Many years post-graduation, I spoke with one of my best friends from high school. Back in the day, he played third base and was captain of the varsity baseball team our senior year. The following conversation really forced me to deeply consider the situation with my own children:

“Man, I wish I practiced more. I should have practiced more,” he said. “I really could have played in college.”

“I know,” I replied. “From what I remember, you were an outstanding player.”

“I never practiced on my own, only with the team. When I arrived at college, they didn’t know anything about me. That was another problem. They gave me three grounders and a handful of swings at bat, said ‘Thank you,’ and promptly cut me from the team.”

“That’s rough,” I agreed.

“I look back and really wish I worked harder.”

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What I'm doing at present

These are some of the methods I’m attempting with my own children:

  • We openly discuss their stated goals in the context of the actual work required to attain that specific goal (i.e., the optimal path to maximize their opportunity to achieve that goal).
  • Subsequent to the initial discussions, I come back to them to solicit where they think they stand in terms of performing the necessary work to attain the specific goal.
  • I continually share my own life experiences, specifically instances where I fell short because I failed to apply the effort that was required; I want them to understand that they aren't alone in these struggles.

What is the solution?

If you’ve made it this far, you may be thinking, "If they aren't driven to do the extra work when no one is watching, they probably don’t have the drive to reach their respective goals."

I don’t buy it. We’re talking about children who only in their mid to late teens are developing the ability to imagine the future consequences of their actions.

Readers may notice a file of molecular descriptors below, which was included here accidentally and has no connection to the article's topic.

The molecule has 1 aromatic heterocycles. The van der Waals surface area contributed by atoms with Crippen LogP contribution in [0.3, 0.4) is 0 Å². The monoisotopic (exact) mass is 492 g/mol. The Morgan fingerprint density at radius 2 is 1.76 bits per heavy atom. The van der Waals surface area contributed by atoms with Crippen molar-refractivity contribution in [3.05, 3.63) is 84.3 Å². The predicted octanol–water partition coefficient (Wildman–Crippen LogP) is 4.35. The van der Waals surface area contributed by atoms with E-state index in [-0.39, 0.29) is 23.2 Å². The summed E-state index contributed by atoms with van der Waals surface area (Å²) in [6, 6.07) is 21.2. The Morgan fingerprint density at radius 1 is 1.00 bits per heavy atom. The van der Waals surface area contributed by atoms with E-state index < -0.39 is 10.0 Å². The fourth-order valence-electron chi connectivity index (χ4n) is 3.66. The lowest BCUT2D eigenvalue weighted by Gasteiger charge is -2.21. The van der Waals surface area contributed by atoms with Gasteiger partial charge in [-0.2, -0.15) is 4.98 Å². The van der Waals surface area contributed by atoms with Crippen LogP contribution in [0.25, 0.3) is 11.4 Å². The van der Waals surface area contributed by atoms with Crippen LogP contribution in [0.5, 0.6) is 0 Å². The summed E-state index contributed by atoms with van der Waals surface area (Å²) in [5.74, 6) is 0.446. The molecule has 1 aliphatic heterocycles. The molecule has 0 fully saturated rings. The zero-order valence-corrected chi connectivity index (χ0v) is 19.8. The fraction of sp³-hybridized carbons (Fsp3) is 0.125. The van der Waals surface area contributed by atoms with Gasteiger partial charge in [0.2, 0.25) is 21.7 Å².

I consider myself a very driven person—now. But back in high school, I was essentially a moron. I never applied myself in high school. Quite literally, I never studied. I didn’t understand the cause and effect relationships. I didn’t understand that what I was doing at the time would impact me later in life.

In my case, the exception was in the gym. I was very driven to push myself in the gym. My mistake was that I focused on the training I was good at instead of training the areas that would have had better carryover to my chosen sports.

As a teen navigating my way through high school, I was forming adult cognitive abilities, but I didn’t have the life experiences necessary to guide me to make the optimal choices. Hell, even as an adult, I’ve struggled with this at times. I think we all do. Even when we know the right thing to do, oftentimes the pleasure center in our respective brains wins the proverbial battle and serves as a catalyst in making the wrong decision.

At the beginning of this piece, I said that this was a serious cry for help. I'm utilizing this platform to solicit opinion and feedback, hopefully enlisting some of the thoughtful elitefts™ army to help guide my sword in this battle.

So what do you think? Am I on the right track here? Can you share any techniques that have proven successful in your respective situations?